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Download Augustus: The Life of Rome's First Emperor Audiobook (Unabridged)

Extended Audio Sample Augustus: The Life of Romes First Emperor (Unabridged) Audiobook, by Anthony Everitt
3 out of 53 out of 53 out of 53 out of 53 out of 5 3.00 (1,745 ratings) (rate this audio book) Author: Anthony Everitt Narrator: John Curless Publisher: Recorded Books Format: Unabridged Audiobook Delivery: Instant Download Audio Length: Release Date: February 2007 ISBN:
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Historian Anthony Everitt earned widespread critical acclaim for his best-selling biography of Cicero. Now, with Augustus, he delivers his second spellbinding account of a Roman icon whose legacy has echoed through the ages.

Caesar Augustus has been called history's greatest emperor. It was said he found Rome made of clay and left it made of marble. With a senator for a father and Julius Caesar for a great-uncle, he ascended the ranks of Roman society with breathtaking speed. His courage in battle is still questioned, yet his political savvy was second to none. He had a lifelong rival in Mark Antony and a 51-year companion in his wife, Livia. And his influence extended perhaps further than that of any ruler who has ever lived.

Drawing on the available information, while making a handful of his own groundbreaking assertions, Everitt brings the real Augustus to vivid life in this fascinating narrative.

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Listener Opinions

  • 4 out of 54 out of 54 out of 54 out of 54 out of 5 Sjo | 2/13/2014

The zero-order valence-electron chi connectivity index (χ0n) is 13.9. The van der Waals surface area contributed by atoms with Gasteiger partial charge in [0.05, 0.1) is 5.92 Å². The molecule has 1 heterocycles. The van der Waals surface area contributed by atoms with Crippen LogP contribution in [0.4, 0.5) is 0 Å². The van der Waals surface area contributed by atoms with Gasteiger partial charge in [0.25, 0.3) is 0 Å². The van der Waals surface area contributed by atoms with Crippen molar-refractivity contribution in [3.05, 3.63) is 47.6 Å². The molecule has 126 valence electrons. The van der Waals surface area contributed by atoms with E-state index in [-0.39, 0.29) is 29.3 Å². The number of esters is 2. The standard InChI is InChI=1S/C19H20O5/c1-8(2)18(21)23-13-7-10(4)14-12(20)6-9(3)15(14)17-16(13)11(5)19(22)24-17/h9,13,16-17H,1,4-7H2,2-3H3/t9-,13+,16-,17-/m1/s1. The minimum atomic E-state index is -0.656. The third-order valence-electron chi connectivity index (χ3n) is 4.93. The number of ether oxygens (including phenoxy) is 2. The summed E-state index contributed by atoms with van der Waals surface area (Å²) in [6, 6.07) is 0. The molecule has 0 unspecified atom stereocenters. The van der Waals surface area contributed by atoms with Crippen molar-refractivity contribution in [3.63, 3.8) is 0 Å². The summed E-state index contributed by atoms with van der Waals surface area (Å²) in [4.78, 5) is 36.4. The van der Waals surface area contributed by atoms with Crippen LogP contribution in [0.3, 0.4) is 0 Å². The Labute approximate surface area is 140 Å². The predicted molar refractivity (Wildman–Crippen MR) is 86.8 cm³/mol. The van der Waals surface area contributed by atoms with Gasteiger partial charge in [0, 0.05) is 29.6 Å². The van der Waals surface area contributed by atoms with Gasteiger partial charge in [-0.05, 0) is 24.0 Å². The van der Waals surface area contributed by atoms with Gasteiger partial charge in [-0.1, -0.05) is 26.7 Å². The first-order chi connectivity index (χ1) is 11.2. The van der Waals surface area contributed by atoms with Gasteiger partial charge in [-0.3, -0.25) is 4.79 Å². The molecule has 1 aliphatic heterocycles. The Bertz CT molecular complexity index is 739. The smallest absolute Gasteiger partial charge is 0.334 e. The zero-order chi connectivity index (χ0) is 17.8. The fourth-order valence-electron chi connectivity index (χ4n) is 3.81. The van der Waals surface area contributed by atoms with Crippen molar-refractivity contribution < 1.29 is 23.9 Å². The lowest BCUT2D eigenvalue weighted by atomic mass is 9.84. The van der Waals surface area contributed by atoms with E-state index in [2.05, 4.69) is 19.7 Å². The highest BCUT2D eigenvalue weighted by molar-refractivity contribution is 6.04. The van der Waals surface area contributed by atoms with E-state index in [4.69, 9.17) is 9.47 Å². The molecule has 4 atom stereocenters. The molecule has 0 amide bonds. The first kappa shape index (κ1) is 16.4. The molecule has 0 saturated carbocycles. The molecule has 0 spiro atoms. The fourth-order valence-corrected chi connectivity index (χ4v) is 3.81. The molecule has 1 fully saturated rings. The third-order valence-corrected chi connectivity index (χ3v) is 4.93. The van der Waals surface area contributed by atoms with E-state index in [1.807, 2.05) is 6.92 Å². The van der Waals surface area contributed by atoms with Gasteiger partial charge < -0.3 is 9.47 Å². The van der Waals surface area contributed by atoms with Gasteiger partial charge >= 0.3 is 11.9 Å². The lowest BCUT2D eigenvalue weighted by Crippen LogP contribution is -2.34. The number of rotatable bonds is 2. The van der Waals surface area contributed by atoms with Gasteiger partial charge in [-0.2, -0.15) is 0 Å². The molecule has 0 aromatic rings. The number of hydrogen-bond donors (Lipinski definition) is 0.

" Anthony Everitt is a terrific biographer--this is a very balanced, real portrayal of Augustus, and the history of the period. "

  • 3 out of 53 out of 53 out of 53 out of 53 out of 5 Jennifer | 2/9/2014

    " I was in the mood for some history, and this was the perfect read. It took me awhile to finish it, but it was good. Augustus was an interesting person. Ever since watching the HBO TV series, "Rome" and visiting the IMA Roman Exhibit from The Louvre, I have wanted to read this. (My boyfriend read it first and loved it!) Augustus was incredibly powerful, yet MEAN. He definitely had his moments of rage. Interesting tidbit was that Livia may have poisoned him at his death. Very good! "

  • 4 out of 54 out of 54 out of 54 out of 54 out of 5 Seanna | 2/7/2014

    " Well written and engaging. Does a great job of telling the story of such an amazing life. "

  • 2 out of 52 out of 52 out of 52 out of 52 out of 5 C.E. | 2/1/2014

    " Readable but dull. No new info or insight, doesn't even try to reconcile aspects of Augustus' character with his actions. "

  • 4 out of 54 out of 54 out of 54 out of 54 out of 5 Charles Ames | 1/15/2014

    " Anthony Everitt's style is anything but dry; this biography reads like good historical fiction. Two things come across clearly: first, Augustus was a master administrator and politician rather than a warrior. The prospect of battle made him ill, and if not for his long-time friend Agrippa, a brilliant military commander and indispensable deputy, he probably would not have outlasted Antony to become emperor. Second, although technologies and cultural norms make Rome seem alien us, human nature hasn't changed a bit. "

  • 5 out of 55 out of 55 out of 55 out of 55 out of 5 Brandon Schultz | 1/13/2014

    " A smooth presentation of a powerful history and fascinating biographical material. Everitt is a master biographer for the masses and valuable to the scholar as well. "

  • 4 out of 54 out of 54 out of 54 out of 54 out of 5 Bill Crew | 1/4/2014

    " Great book; good for someone without much Roman history background. "